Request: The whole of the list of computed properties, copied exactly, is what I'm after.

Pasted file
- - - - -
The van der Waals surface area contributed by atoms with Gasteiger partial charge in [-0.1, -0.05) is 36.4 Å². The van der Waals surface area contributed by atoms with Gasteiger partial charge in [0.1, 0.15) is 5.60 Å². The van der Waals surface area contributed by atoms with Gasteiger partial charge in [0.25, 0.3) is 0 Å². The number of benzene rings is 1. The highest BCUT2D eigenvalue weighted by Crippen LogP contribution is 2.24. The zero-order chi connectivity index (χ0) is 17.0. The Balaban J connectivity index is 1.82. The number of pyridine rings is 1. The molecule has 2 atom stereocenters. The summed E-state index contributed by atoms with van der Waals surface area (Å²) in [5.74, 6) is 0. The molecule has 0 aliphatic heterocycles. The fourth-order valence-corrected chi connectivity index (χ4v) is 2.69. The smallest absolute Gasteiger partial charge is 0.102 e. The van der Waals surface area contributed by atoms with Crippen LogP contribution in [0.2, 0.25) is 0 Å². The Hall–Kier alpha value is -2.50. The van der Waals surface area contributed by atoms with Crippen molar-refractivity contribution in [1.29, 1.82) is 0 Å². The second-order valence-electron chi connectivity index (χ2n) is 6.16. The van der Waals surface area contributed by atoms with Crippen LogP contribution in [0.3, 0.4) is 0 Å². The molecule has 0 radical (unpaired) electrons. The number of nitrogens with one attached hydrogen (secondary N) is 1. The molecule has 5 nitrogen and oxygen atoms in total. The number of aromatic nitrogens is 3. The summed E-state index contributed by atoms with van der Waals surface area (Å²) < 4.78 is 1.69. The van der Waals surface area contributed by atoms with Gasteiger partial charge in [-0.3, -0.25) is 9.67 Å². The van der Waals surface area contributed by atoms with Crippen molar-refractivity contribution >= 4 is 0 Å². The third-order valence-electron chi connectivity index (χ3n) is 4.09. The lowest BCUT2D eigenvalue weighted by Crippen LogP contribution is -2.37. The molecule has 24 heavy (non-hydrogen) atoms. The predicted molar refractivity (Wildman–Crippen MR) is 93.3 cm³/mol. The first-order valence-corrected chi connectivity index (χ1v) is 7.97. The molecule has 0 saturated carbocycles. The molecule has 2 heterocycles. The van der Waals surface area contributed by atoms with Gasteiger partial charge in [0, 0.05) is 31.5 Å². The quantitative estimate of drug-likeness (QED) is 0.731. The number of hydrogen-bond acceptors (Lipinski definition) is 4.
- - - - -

The van der Waals surface area contributed by atoms with Gasteiger partial charge in [-0.1, -0.05) is 36.4 Å². The van der Waals surface area contributed by atoms with Gasteiger partial charge in [0.1, 0.15) is 5.60 Å². The van der Waals surface area contributed by atoms with Gasteiger partial charge in [0.25, 0.3) is 0 Å². The number of benzene rings is 1. The highest BCUT2D eigenvalue weighted by Crippen LogP contribution is 2.24. The zero-order chi connectivity index (χ0) is 17.0. The Balaban J connectivity index is 1.82. The number of pyridine rings is 1. The molecule has 2 atom stereocenters. The summed E-state index contributed by atoms with van der Waals surface area (Å²) in [5.74, 6) is 0. The molecule has 0 aliphatic heterocycles. The fourth-order valence-corrected chi connectivity index (χ4v) is 2.69. The smallest absolute Gasteiger partial charge is 0.102 e. The van der Waals surface area contributed by atoms with Crippen LogP contribution in [0.2, 0.25) is 0 Å². The Hall–Kier alpha value is -2.50. The van der Waals surface area contributed by atoms with Crippen molar-refractivity contribution in [1.29, 1.82) is 0 Å². The second-order valence-electron chi connectivity index (χ2n) is 6.16. The van der Waals surface area contributed by atoms with Crippen LogP contribution in [0.3, 0.4) is 0 Å². The molecule has 0 radical (unpaired) electrons. The number of nitrogens with one attached hydrogen (secondary N) is 1. The molecule has 5 nitrogen and oxygen atoms in total. The number of aromatic nitrogens is 3. The summed E-state index contributed by atoms with van der Waals surface area (Å²) < 4.78 is 1.69. The van der Waals surface area contributed by atoms with Gasteiger partial charge in [-0.3, -0.25) is 9.67 Å². The van der Waals surface area contributed by atoms with Crippen molar-refractivity contribution >= 4 is 0 Å². The third-order valence-electron chi connectivity index (χ3n) is 4.09. The lowest BCUT2D eigenvalue weighted by Crippen LogP contribution is -2.37. The molecule has 24 heavy (non-hydrogen) atoms. The predicted molar refractivity (Wildman–Crippen MR) is 93.3 cm³/mol. The first-order valence-corrected chi connectivity index (χ1v) is 7.97. The molecule has 0 saturated carbocycles. The molecule has 2 heterocycles. The van der Waals surface area contributed by atoms with Gasteiger partial charge in [0, 0.05) is 31.5 Å². The quantitative estimate of drug-likeness (QED) is 0.731. The number of hydrogen-bond acceptors (Lipinski definition) is 4.